If there was an inexpensive marketing tool that would increase your business’s customer acquisition, conversion, and retention, would you use it? How about if the tool gave you heightened knowledge customers’ wants and needs while also creating a tangible, valuable asset?
If such a thing existed, of course you’d use it. And that thing does exist — it’s e-mail marketing.
E-mail marketing isn’t new and it isn’t sexy, but it’s a must-have for small businesses.
Consider Gigaom’s June 2014 study of 300 U.S. digital marketers. The study revealed e-mail marketing is “the digital workhorse, deemed the most effective for building awareness, acquisition, retention, and conversion.”
The Gigaom survey found that: marketers with small budgets ranked e-mail as the single-most-popular tactic for achieving brand awareness. Marketers favor e-mail marketing because e-mail is the second-most-popular online activity in the United States, behind social networking. Plus, e-mail is cost-effective, measurable, and adaptable.
Why Double-Opt-In Is Mandatory
The first step in e-mail marketing is building a customer list. Be smart about how you go about it.
You could use the super-easy single-opt-in method, in which you ask for and collect visitors’ e-mail addresses. But single-opt-in lends itself to abuse, resulting in more spam complaints and potential banning of your domain name by the major ISPs. You could also be accused of violating federal anti-spam laws. Avoid this at all costs.
Fortunately there’s an alternative to single opt-in, and you’ve undoubtedly experienced it. It’s the double-opt-in method, where subscribers to your list must confirm (by clicking on an e-mail that you send them) that they indeed want to hear from you. With double opt-in, you target only those subscribers who really want to hear from you. Double-opted-in lists have much higher engagement levels over time, which translates to more opens and clicks and fewer bounces and unsubscribes.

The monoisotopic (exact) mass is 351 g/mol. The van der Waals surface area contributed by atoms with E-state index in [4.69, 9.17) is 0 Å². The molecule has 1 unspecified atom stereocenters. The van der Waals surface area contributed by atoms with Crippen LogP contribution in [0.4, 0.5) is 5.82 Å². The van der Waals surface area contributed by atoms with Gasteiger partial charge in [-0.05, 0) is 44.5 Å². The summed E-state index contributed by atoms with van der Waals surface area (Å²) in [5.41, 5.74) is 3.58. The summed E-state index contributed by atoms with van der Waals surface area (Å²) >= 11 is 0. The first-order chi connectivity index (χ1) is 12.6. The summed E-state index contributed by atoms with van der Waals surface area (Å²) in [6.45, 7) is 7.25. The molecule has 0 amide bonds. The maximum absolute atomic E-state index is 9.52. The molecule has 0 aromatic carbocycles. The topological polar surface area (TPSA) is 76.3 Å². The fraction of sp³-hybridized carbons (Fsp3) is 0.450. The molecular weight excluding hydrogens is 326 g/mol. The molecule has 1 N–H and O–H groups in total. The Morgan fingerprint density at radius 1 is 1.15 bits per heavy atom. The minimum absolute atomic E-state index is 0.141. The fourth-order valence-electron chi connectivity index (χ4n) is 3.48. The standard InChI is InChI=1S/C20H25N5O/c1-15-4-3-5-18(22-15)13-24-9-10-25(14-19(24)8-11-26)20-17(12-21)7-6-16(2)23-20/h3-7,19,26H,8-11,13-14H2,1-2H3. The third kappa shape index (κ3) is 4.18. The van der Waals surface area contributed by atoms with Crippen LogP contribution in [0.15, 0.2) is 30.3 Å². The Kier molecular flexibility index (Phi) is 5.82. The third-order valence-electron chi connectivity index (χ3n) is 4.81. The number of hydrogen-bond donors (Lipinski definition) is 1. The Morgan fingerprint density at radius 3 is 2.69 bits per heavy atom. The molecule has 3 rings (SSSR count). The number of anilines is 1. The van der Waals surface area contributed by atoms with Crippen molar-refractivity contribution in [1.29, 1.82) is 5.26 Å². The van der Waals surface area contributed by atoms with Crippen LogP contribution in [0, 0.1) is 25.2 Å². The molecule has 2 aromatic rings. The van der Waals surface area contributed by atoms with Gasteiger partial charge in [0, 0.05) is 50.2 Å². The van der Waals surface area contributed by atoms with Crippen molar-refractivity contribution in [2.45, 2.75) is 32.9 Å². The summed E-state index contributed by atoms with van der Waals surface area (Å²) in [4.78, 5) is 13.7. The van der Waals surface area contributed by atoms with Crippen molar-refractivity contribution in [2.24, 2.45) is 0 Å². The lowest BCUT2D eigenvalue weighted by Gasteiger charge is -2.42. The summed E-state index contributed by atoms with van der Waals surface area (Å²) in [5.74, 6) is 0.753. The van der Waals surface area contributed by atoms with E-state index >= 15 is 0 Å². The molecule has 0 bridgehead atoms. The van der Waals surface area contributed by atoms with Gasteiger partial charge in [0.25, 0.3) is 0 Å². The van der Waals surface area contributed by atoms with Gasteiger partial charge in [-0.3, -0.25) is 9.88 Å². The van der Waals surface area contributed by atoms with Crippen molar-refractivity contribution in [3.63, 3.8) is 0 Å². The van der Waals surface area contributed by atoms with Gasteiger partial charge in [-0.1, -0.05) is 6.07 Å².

Offer a Must-Have
You can increase sign-up rates by offering a free product or service in exchange for signing up to your list. But free offers are everywhere online, and most of them deliver no value. To differentiate your business, put yourself in the minds of the people who visit your website and offer something they HAVE TO HAVE.
For example, here on TheSolopreneurLife.com, I created a self-assessment tool that enabled aspiring solopreneurs to determine if solo-business ownership is a good fit for them. My sign-up rates increased more than 300% after the self-assessment tool was added.
The Basic Steps and What You Can Expect
Books have been written about how to do e-mail marketing, but here’s a brief outline of what has worked for me.
1. Create an “ad” for your website. Place the ad in the banner position and/or at the top of your sidebar. Make the ad attractive, friendly, and (of course) clickable.
2. When prospective subscribers click on the ad, take them to sign-up copy that explains what they’re going to receive. If you’re promising an e-newsletter, think carefully about whether you can deliver on that promise over a long period of time. Then deliver on the promise. If you plan to send offers to your list, spell that out in your copy.
3. Offer a free, valuable product to people who sign up for your list.
4. Use a reputable vendor for list management and e-newsletter delivery. I use Mailchimp because it’s easy to use; provides high delivery rates due to strict standards; offers attractive and customizable sign-up forms and e-newsletter designs; gives you real-time, in-depth reporting; and is an excellent value.
If you do a good job executing these recommendations, you will experience increased customer acquisition, conversion, and retention. You will experience heightened knowledge of your customers’ wants and needs. You will eliminate an existing risk. Your double-opt-in list will become one of your business’s most valuable assets. And if you ever choose to sell your business, the list will be an important piece of the sale.